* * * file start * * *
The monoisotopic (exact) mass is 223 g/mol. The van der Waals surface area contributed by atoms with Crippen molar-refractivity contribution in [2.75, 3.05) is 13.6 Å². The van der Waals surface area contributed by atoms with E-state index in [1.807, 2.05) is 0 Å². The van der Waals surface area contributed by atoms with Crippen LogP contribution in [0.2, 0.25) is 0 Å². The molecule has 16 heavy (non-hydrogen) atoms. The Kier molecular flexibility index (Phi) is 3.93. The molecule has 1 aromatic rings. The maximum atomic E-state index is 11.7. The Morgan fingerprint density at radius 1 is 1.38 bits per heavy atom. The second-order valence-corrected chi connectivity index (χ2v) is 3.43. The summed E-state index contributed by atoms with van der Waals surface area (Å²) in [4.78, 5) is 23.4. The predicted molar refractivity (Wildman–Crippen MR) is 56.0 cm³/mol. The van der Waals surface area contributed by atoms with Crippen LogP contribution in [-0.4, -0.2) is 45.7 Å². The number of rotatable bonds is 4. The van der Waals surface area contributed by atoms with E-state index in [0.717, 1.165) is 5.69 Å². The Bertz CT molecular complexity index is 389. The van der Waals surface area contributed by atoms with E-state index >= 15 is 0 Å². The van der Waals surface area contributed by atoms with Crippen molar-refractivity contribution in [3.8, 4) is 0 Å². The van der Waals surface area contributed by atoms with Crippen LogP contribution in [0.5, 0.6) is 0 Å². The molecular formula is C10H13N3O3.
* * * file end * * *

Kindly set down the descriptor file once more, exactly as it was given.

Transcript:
The monoisotopic (exact) mass is 223 g/mol. The van der Waals surface area contributed by atoms with Crippen molar-refractivity contribution in [2.75, 3.05) is 13.6 Å². The van der Waals surface area contributed by atoms with E-state index in [1.807, 2.05) is 0 Å². The van der Waals surface area contributed by atoms with Crippen LogP contribution in [0.2, 0.25) is 0 Å². The molecule has 16 heavy (non-hydrogen) atoms. The Kier molecular flexibility index (Phi) is 3.93. The molecule has 1 aromatic rings. The maximum atomic E-state index is 11.7. The Morgan fingerprint density at radius 1 is 1.38 bits per heavy atom. The second-order valence-corrected chi connectivity index (χ2v) is 3.43. The summed E-state index contributed by atoms with van der Waals surface area (Å²) in [4.78, 5) is 23.4. The predicted molar refractivity (Wildman–Crippen MR) is 56.0 cm³/mol. The van der Waals surface area contributed by atoms with Crippen LogP contribution in [-0.4, -0.2) is 45.7 Å². The number of rotatable bonds is 4. The van der Waals surface area contributed by atoms with E-state index in [0.717, 1.165) is 5.69 Å². The Bertz CT molecular complexity index is 389. The van der Waals surface area contributed by atoms with E-state index >= 15 is 0 Å². The van der Waals surface area contributed by atoms with Crippen molar-refractivity contribution in [3.8, 4) is 0 Å². The van der Waals surface area contributed by atoms with Crippen LogP contribution in [0.5, 0.6) is 0 Å². The molecular formula is C10H13N3O3.